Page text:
The disorder may rarely develop even without renal impairment, mostly in the elderly, where an underlying bowel condition may lead to increased absorption through a decreased gut motility. Patients treated with anticholinergics or opioids, or those with inflammatory bowel diseases are at higher risk.
Some drugs such as laxatives and antacids that contain magnesium (e.g., magnesium oxide) can lead to increased values of magnesium, especially in elderly patients with renal function impairment. For instance, although poor bioavailability makes magnesium oxide relatively safe, its prolonged use may lead to risks of hypermagnesemia. Periodic evaluation is a recommendation in geriatric patients treated with magnesium oxide for extended periods. Nevertheless, magnesium oxide intake under 1000 mg/day seems to be relatively safe.
Severe hypermagnesemia has also been described after the administration of bowel preparation agents (e.g., sodium picosulphate magnesium citrate). Moreover, excessive oral intake can lead to hypermagnesemia in patients on hemodialysis, as ingestion primarily influences plasma levels in these patients.
Patients with milk-alkali syndrome due to the ingestion of large amounts of calcium and absorbable alkali are more susceptible to develop hypermagnesemia.
Since magnesium is useful in the management of eclampsia (e.g., therapeutic serum magnesium level 1.7 to 3.5 mmol/L), excessive infusion can induce iatrogenic hypermagnesemia. Newborns of mothers who have received magnesium sulfate parenterally during labor may present with toxicity even with normal serum magnesium levels.
Compartment shift or leak
Magnesium levels can increase in hemolysis patients. Red blood cells contain three times as much magnesium as compared to plasma. The rupture of these cells pours magnesium into the plasma. However, symptomatic hypermagnesemia occurs only in the case of aggressive hemolysis.
Tumor lysis syndrome, rhabdomyolysis, and acidosis (e.g., decompensated diabetes with ketoacidosis) can also induce hypermagnesemia through extracellular shifts.
Hypermagnesemia is an uncommon electrolyte disorder. It occurs in approximately 10 to 15% of hospitalized patients with renal failure. Furthermore, epidemiological data suggest that there is a significant prevalence of high levels of serum magnesium in selected healthy populations. For instance, Syedmoradi et al. demonstrated that the overall prevalence of hypermagnesemia was 3.0%, especially in males (p < 0.05) in Iranian subjects. It could be interesting to evaluate hypermagnesemia as a risk factor for other diseases. For instance, Cheungpasitporn et al. found that high magnesium concentrations were typical in people with cardiovascular disease, and 2.3 mg/dL or higher values were associated with worse hospital mortality.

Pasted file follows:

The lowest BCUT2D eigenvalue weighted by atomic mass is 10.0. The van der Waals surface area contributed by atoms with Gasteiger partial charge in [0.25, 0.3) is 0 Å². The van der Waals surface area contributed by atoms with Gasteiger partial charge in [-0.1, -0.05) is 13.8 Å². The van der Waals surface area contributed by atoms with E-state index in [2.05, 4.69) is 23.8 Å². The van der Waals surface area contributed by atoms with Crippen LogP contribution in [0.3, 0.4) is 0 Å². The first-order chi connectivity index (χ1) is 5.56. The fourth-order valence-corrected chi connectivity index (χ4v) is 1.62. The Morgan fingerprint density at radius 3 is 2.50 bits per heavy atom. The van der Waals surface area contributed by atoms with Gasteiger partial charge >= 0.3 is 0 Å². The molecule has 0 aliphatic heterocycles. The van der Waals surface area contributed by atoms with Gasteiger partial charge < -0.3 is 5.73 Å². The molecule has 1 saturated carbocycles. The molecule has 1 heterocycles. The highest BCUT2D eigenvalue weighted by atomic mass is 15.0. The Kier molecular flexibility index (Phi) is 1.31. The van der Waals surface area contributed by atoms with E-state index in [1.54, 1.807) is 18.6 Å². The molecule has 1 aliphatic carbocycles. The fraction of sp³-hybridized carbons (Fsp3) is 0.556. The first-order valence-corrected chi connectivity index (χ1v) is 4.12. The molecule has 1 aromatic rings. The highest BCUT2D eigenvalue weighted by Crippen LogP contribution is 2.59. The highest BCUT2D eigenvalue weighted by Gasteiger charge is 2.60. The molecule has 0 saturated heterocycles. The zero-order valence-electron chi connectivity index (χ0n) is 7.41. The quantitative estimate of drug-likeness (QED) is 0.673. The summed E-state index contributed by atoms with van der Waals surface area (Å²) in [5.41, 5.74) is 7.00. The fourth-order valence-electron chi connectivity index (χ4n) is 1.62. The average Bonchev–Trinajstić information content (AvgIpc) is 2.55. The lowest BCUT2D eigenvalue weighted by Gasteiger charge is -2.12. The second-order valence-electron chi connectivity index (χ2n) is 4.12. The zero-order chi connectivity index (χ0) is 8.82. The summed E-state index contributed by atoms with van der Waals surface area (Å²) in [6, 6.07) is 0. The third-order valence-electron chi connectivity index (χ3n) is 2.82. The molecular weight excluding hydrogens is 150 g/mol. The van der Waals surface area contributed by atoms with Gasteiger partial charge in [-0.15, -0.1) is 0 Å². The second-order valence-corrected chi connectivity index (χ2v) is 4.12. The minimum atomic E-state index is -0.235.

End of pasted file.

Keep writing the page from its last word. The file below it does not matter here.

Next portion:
Renal function plays a crucial role in the metabolism of magnesium. Of note, only approximately 10% of filtered magnesium is absorbed in the proximal tubule, whereas most of the filtered magnesium gets passively reabsorbed in the ascending limb of the loop of Henle. This factor is essential for the pathophysiology of kidney-related hypermagnesemia as along the loop of Henle, not only the volume of the filtrate gets reduced, but also the osmolarity decreases significantly (-66%), and consequently the solutes become less concentrated. Furthermore, this explains the high resorbent capacity of the kidney, which generally maintains magnesium equilibrium until the creatinine clearance falls below 20 ml/min. Thus, an increase in plasma magnesium levels is practically impossible to achieve with diet alone in conditions of perfect renal health. However, the odds of hypermagnesemia can increase by taking mega-doses of magnesium. The pathophysiology of hypermagnesemia related to excess laxative use is different. In this case, the huge amount of magnesium given through the digestive tract can lead to overwhelming the excretory mechanism, especially in cases with underlying subclinical renal failure.